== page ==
Selected projects

︎︎︎ Quasi
︎︎︎ Do you have a platypus?
︎︎︎ Thumbs up to the thugs
︎︎︎ Polski Projekt
︎︎︎ Redact, Rewrite, Reframe
︎︎︎ Mujeres Hispanas y Tipografía
︎︎︎ Captcha this
︎︎︎ Baby ink twice
︎︎︎ Mike/Sierra/Tango
︎︎︎ Plan B: Spirit of the Bauhaus
︎︎︎ Idiot (grad thesis)
︎︎︎ Nice (fellowship)

Graphic designer from Greece, based in Los Angeles, specializing in spatial and publication design with a focus on typography. Currently the exhibition designer and curator at Hoffmitz Milken Center for Typography (HMCT), and faculty at ArtCenter College of Design.

Typographics 2023
Letrastica 2022
Command Z Podcast
ArtCenter, Lecture series (spring 22)
Book Club of California

PPN Book Show 2023: Best in Show: Mujeres Hispanas y Tipografía
IDA Design Awards 2022: Baby Ink Twice
Commarts 2020: Mike/Sierra/Tango
TDC Communication Design 2020: Plan B
TDC Communication Design 2020: Idiot
GDUSA Graphic Design 2019: Plan B
HMCT Typography Fellowship 2018

San Gabriel Valley Tribune
The Daily Heller (10/13/23)
The Daily Heller (09/29/23)
The Daily Heller (01/18/23)
Shoutout LA
Voyage LA
Eye on Design
Justified: HMCT Profile


Graphic design, Exhibition design, Research

Quasi: Experimental Writing Systems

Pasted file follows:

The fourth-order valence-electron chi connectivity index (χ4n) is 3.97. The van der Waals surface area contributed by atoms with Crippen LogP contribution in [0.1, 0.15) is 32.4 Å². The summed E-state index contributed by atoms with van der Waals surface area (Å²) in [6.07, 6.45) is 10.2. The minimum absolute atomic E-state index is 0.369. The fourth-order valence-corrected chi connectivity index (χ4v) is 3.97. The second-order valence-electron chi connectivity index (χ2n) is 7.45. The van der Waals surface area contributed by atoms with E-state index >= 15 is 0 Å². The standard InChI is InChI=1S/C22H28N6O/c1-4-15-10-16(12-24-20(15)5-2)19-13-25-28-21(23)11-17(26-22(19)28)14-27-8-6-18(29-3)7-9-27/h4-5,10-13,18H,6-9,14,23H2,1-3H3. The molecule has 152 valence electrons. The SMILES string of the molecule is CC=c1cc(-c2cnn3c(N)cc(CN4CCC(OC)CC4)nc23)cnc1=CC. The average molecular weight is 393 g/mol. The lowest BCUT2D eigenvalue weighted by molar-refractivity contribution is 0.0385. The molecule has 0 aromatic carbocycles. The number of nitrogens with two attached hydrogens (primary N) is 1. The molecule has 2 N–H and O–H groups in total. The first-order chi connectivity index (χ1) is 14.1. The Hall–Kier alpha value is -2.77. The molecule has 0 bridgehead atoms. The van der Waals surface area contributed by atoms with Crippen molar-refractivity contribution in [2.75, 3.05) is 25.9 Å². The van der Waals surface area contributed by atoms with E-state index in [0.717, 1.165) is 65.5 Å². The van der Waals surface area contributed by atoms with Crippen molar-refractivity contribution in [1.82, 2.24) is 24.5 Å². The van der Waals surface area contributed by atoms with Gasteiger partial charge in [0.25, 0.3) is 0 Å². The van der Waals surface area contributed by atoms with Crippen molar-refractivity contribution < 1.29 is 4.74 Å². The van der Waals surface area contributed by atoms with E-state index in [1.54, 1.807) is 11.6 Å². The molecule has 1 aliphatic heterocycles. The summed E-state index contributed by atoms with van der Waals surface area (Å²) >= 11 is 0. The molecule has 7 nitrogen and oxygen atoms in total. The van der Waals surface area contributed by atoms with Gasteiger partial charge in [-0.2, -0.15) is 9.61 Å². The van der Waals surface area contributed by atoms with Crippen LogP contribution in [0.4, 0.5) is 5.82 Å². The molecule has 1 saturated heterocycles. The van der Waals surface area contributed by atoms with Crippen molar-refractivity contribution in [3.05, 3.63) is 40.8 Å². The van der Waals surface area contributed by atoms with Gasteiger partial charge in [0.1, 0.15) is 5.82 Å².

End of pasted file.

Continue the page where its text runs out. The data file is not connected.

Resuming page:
HMCT Gallery, 2023–24

Whence did the wond’rous mystic art arise,
Of painting SPEECH, and speaking to the eyes?
That we by tracing magic lines are taught,
How to embody, and to colour THOUGHT?
―Marshall McLuhan, The Medium is the Massage, 1967

With a history spanning more than five millennia, the practice of writing serves as a testament to the enduring human impulse to record, preserve, and transmit information across time and space. Writing systems—sets of standardized symbols and rules used to visually convey language—can carry within them a culture’s history, traditions, and collective knowledge, making them powerful vessels of cultural preservation and expression. Quasi: Experimental Writing Systems is an exhibition about invented or imaginary writing systems. Klingon, Elvish, and Kryptonian are popular contemporary examples, but they represent only a fraction of a much broader landscape. Unlike writing systems that have evolved organically over generations of collective usage, the projects showcased in the exhibition present new configurations of signs and symbols, meticulously crafted at distinct points in time, each born with intention and purpose.
The urge to craft a writing system may emerge from a variety of personal or cultural motivations. A few examples from an inexhaustible list of creative impulses are encoding messages through cryptography, preserving endangered languages, methods for faster writing, writing devoid of semantic content, investigating historical symbolism and its contemporary relevance, even channeling otherworldly entities through automatic writing. This “secret vice” of inventing languages—as J.R.R. Tolkien refers to it—exposes us to linguistic operations outside our everyday experience and reveals a fascination with otherness where mythology and utopia are recurring themes.